Critical Competency Criteria and Definitions
Mental Agility--Ability to deal with multiple issues and details; alert; possesses broad learning capacity; approach problems resourcefully and creatively; actively pursues related information
Problem Solving--Anticipates problems, determines the nature of problems by asking appropriate questions, invites ideas, reviews documentation, determines probable causes, and implements solutions
Attention to Detail--Ability to review details quickly; keep accurate records; produce error-free work
Accountability--Maintains motivation when faced with challenges; takes initiative beyond routine responsibilities; meets deadlines; accepts responsibility for mistakes
Adaptability/Flexibility--Responsive to changes in the library organization and to the work styles of others; maintains focus on a task or project in the face of numerous interruptions; when interrupted, judges how to proceed
Client Focus--Demonstrates a concern for the needs and expectations of clients and makes them a high priority; maintains contact with clients; understands client needs and makes them the focus of organizational decision making and action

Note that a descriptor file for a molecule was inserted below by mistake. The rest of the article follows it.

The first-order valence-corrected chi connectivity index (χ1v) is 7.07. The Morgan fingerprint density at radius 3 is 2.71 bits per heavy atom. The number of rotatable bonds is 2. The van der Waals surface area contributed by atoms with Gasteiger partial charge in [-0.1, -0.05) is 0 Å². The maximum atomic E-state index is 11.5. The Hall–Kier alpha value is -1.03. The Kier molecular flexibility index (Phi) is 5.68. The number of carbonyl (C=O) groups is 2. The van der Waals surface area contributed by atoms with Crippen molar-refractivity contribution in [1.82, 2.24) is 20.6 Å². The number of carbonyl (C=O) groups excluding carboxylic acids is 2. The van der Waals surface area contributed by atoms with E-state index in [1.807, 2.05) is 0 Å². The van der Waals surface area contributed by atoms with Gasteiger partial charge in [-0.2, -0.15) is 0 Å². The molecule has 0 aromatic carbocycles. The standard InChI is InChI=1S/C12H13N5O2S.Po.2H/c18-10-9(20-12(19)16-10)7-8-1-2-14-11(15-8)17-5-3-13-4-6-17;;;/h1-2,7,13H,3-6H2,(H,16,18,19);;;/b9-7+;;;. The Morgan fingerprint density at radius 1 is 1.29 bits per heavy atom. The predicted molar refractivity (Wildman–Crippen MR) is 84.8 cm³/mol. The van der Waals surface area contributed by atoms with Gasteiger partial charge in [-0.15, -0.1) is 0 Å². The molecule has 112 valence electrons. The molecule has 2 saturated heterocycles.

Persistence--Can see problems or issues through to completion; overcomes organizational or structural barriers
Enthusiasm-Willingness to actively promote and advocate for the library profession, the institution, and others; promotes and advocates both to other librarians and to non-librarians
Self-Management--Ability to maintain motivation and work independently for extended periods of time with minimal support and approval; takes initiative
Understanding People--Perceives and responds to behavioral cues; have insight into the reasons underlying the behavior and actions of others; can analyze the motives and feelings of colleagues, clients, and others
Teamwork--Ability to work effectively with other groups in order to further the common goals of the institution
Community Perspective-Understands the role the library plays within the larger community; recognizes the importance of other departments and works to achieve the best solution for the entire institution
Reliability/Trustworthiness--Behaves consistently and predictably; is dependable, able to gain trust by being honest; works with integrity; and meets commitments
Empathy--Understands and displays sensitivity to others needs and concerns; minimizes anxiety and frustration
Tactfulness--Respectfully responds to information requests; handles colleagues, clients, and others in one-on-one and group meetings with poise and diplomacy; respects the ideas and input of others; and respectfully suggests or implements divergent solutions